An estimated 161,250 preventable deaths occur each year in U.S. hospitals, a decline from three years ago, according to a new analysis from the Leapfrog Group.
The study, published Wednesday and conducted by researchers at the Johns Hopkins Armstrong Institute for Patient Safety and Quality through a contract with the Leapfrog Group, found that poor hospital performance on 16 patient safety measures used by Leapfrog Group to assign hospital grades caused more than 161,000 deaths annually. The findings actually represent a decline in deaths from 2016 when Johns Hopkins conducted a similar analysis for Leapfrog Group in which 206,000 preventable deaths occurred each year.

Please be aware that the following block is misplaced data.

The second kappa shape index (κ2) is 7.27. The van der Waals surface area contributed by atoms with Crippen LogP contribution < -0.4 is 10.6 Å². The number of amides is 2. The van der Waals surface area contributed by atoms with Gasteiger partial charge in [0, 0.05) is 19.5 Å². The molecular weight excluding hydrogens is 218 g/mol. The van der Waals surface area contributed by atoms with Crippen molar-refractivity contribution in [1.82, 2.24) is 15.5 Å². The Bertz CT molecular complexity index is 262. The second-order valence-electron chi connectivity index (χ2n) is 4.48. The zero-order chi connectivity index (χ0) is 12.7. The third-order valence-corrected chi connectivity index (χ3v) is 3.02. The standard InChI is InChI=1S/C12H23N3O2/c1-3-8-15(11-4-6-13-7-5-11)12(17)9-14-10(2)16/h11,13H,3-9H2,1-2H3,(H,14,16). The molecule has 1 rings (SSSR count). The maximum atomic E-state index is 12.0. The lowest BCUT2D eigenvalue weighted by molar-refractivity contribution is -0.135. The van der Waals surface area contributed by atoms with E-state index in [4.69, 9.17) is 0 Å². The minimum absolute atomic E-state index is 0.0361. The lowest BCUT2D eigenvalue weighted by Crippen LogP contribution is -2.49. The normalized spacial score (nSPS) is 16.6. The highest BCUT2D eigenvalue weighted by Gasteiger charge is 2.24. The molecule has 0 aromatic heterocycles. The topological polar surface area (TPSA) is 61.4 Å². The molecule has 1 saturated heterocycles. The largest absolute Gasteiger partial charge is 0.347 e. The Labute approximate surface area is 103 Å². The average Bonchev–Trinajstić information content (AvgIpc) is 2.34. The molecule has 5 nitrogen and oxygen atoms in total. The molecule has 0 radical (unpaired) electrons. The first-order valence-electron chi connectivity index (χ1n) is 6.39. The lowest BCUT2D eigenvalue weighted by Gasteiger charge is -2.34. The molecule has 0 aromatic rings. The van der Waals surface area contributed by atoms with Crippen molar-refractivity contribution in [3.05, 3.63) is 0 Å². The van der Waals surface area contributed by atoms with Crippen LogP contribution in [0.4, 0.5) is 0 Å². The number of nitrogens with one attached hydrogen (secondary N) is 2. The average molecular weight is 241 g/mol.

"We are cautiously optimistic we are going to see real change and that is the good news from the report," said Leah Binder, president and CEO of the Leapfrog Group.
"But 160,000 is still a lot of people, it's still a terrible problem. We have a long way to go," she added.
The analysis likely underestimates the number of preventable deaths in hospitals since it only evaluated a subset of safety issues by looking at just 16 safety measures, according to the authors.
The analysis used performance data from the 2,620 hospitals assigned a grade in the most recent iteration of the Leapfrog Group's hospital safety grades, which came out in conjunction with the study. All 16 measures used in the study except for one are CMS measures.
Similar to previous iterations, Leapfrog's newest grades shows wide variation in patient safety performance across hospitals. Of the 2,620 hospitals assigned a grade, 832 received an A, 681 got a B, 938 were assigned a C, 160 received a D and nine got an F.